A week ago, on a sunny afternoon, Herr Oberst came to my studio. I was tucking in the tails of my headscarf and eyeing the work I had before me: one embroidered shirt for a Wehrmacht soldier, who I have since heard terrorizes the civilians when he’s drunk; another blouse, still sleeveless and unembroidered, hung on the wooden makeshift mannequin. That one, for the German woman who had transferred to Kiev to be near her lover. She comes to me, all dressed up in city clothing from the west and toting a pair of miniature Spitzes on leashes. She coos to them as if they are precious, innocent children. The urge to kick them all is something I have not yet come to terms with. Years ago, I would never think like this. Years ago, we did not realize we lived in a fairytale.
Dressed in a smart uniform, his dark hair carefully groomed and parted to one side, Herr Oberst examined my studio. And I examined him. His features were handsome but his gray eyes could cut right through you. A schuma was also with him, a policeman I recognized from earlier years whose name is Chovnik. Oh, he calls himself one of us – nashi – but he is a rat! When the Bolsheviks ran this city, he licked their shoes with glee. When the NKVD ran rampant, he led one of their teams. Now, with Kiev sealed off by the Germans, he shines the boots of Nazis. Anything for a piece of bread these days, which is as accessible as diamonds are to peasants.
Herr Oberst came to order one of my shirts. What our traditional dress is to us, a necessity, has become a novelty in high demand. He was ordering it for himself, he told me through the schuma interpreter. In bare feet, I took the Herr Oberst’s measurements. He stood proud and still, as if he were being fitted for a suit by an Italian tailor and had reason to display his colors. His freshly shaven face gleamed the way his freshly licked boots did. Oh, these Germans take pride in their appearance, but when we are on the streets, waiting for the infrequent trams, they do not see us. They pick their noses or pull their pants down to urinate on the sidewalks as if we are not there.
To measure for a shirt, I may start at the base of the neck and then across both shoulders. That’s how I started with the German officer. Avoiding his eyes, avoiding looking at his face entirely, I moved to his front and pulled the tape from the collarbone to just below the belt-line. I am a professional. Measuring men does not bother me, but at that moment I was more than aware of the black cross on the buckle. The Latin letters. I was aware of what lay below that belt, and my hand shook. Not from curiosity, or desire, but from fear of the killer instinct. Like an animal’s, our intuition rarely fails us, and I have crossed borders I never dreamed of in order to survive. You learn to depend on your intuition, and on your intuition alone.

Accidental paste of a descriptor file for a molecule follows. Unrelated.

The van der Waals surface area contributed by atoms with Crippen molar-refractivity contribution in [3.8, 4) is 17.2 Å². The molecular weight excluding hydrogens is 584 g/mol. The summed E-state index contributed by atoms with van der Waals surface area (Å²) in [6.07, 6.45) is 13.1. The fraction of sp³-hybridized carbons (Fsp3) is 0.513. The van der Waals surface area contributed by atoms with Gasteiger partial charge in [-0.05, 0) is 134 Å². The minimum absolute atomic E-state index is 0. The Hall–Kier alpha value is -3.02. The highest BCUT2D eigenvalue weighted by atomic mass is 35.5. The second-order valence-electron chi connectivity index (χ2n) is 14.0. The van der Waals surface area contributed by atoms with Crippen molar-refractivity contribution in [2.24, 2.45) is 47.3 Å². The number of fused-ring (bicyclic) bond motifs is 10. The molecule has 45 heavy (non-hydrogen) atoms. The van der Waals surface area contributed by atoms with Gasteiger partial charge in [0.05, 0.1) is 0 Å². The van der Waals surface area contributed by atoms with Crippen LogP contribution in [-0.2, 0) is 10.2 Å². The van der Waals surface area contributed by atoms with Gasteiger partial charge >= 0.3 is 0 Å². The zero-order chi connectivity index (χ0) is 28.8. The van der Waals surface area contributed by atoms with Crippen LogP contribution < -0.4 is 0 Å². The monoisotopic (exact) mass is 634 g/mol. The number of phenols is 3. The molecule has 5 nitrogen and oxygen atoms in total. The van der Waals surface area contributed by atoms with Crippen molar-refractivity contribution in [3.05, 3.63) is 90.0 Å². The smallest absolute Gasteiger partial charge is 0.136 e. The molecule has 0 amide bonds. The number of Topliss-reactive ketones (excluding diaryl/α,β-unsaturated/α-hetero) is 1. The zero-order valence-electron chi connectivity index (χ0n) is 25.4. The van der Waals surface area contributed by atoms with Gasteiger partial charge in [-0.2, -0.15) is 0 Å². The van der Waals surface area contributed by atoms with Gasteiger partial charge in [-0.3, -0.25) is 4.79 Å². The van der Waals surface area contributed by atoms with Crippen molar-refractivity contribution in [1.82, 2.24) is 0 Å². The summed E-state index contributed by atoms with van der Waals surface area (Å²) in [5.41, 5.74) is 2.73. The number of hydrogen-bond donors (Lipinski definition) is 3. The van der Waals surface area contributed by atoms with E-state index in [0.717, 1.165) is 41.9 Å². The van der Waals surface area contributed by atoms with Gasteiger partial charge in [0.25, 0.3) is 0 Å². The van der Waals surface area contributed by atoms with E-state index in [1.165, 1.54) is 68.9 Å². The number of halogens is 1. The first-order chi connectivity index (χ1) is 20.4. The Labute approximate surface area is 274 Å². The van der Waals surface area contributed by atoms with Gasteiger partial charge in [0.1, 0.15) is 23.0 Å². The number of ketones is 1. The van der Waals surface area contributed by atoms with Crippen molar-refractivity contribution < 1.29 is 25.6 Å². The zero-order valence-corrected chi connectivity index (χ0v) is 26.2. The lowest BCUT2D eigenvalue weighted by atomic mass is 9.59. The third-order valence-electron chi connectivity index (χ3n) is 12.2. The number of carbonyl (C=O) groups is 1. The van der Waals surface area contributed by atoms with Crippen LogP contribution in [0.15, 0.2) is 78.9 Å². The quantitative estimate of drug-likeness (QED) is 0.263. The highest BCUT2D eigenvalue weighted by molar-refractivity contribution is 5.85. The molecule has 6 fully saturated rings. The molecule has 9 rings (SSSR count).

When I was finished, I looked up at the schuma who, looking bored, tapped his baton into his other hand. I had no doubt he was ready to use it if need be. For what, it didn’t matter. They never need a reason. I noted down the two measurements and snapped the tape’s edge between my fingers. Perhaps my movements were too sudden but when I reached up on tip-toe to wrap the tape around Herr Oberst’s neck, he jerked back. It was only a second. I saw the eyes lose their nerve. I saw repulsion fired at me. My breath was caught in my rib cage, putting so much pressure and pain there, I thought I might faint. Behind me, the schuma moved, but the officer raised a hand, gave me the slightest nod, and I proceeded to measure the size of his collar. I know that, as I reached for his neck again, all three of us were picturing that lamppost across the street. We were all remembering that boy they’d hung there last week.